When you use custom functions in Zoho CRM, you will often find yourself dealing with lists of JSON maps. One thing that you cannot do natively with deluge is sort a list of JSON maps by a specific field, but you can sort a list of values. We can use this to our advantage.
Let's take this list of tasks that we have here in JSON format, as well as the data represented as a table.
We can see that the data is currently sorted by the 'id', but we want to sort it using the 'due date' with the oldest at the top. For us, that is a much more realistic way to view our upcoming and overdue tasks.
Using this snippet of code, we can achieve what we are after. I'll explain in detail all the components that make it work.
How it works
First, we iterate through all of the tasks in the list and retrieve the value we want to sort by, which in this case is the 'Due_Date.' We save each of these values to another list called 'unsortedKeys'. In situations where the value is not unique and there's a possibility of having the same value for multiple records, I like to append the record's ID to the end of the value. This is done as a precautionary measure, as the sorting process will not work if there are any duplicate keys.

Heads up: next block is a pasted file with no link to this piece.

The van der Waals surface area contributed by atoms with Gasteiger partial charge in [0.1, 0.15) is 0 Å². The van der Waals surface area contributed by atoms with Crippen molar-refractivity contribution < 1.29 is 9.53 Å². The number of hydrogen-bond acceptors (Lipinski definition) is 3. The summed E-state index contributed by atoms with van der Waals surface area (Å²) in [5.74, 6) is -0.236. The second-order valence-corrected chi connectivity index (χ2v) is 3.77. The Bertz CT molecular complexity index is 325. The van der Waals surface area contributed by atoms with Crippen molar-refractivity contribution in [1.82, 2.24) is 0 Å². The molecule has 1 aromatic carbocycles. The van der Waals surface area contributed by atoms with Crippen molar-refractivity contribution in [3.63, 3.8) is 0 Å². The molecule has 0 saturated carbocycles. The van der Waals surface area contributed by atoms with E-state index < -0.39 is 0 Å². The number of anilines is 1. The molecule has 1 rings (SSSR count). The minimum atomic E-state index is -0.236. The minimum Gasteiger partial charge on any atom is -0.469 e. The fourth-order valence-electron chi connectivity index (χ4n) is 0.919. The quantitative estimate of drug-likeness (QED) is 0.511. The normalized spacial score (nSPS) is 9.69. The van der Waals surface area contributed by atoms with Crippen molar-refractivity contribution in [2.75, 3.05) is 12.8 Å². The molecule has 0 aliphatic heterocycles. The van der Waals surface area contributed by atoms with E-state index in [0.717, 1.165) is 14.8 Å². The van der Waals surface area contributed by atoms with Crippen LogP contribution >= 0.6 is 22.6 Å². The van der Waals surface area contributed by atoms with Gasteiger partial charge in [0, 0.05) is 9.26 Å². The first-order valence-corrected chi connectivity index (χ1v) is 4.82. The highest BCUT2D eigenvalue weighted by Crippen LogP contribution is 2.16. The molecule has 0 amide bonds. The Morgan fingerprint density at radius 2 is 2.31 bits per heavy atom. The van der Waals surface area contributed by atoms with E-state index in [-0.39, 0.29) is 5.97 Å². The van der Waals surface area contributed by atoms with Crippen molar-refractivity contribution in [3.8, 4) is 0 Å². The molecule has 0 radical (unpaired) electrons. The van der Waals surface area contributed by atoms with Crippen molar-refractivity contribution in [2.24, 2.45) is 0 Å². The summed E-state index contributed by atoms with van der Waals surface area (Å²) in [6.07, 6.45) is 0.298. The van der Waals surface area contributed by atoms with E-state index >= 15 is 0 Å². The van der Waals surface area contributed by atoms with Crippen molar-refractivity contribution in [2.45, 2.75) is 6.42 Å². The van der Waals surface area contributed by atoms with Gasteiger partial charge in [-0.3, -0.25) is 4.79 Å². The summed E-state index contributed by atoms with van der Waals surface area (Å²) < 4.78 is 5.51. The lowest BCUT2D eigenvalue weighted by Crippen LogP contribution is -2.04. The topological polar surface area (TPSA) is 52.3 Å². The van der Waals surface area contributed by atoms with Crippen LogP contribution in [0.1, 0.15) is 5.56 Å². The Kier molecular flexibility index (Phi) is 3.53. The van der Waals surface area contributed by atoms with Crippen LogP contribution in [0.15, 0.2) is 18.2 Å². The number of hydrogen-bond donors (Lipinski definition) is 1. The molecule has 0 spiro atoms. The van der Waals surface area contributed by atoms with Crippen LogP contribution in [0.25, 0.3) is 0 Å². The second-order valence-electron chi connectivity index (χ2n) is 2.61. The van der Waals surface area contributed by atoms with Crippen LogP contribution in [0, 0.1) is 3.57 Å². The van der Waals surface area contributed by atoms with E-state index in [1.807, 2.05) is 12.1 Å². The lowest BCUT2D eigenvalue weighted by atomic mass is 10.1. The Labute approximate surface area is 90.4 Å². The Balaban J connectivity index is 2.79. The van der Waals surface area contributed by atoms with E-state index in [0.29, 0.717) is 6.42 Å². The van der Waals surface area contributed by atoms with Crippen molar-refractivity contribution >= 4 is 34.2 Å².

Simultaneously, while iterating through the tasks, we also create a new Map called 'unsortedKeyValueData'. In this Map, we use the sorting value as the key and the task data as the corresponding value. This mapping allows us to easily locate a task based on its unique key value.
Sorting the Keys
Since the 'unsortedKeys' list only contains values, we can now sort these values using the deluge sort function. By doing so, we can arrange the keys in ascending order. In the case of dates, this means the oldest date will appear first.
Reordering the List
Now that we have a sorted list of keys, all we need to do is iterate through this list. During each iteration, we retrieve the corresponding values from the 'unsortedKeyValueData' map we created earlier. We can then add these values to a new list which will be in the order we want.
Here is an example of the result we achieved.
By following the steps outlined above, you can effectively sort any list of JSON Maps by a specific field. This is really useful especially when you are building custom related lists or reordering subform records. Happy sorting!
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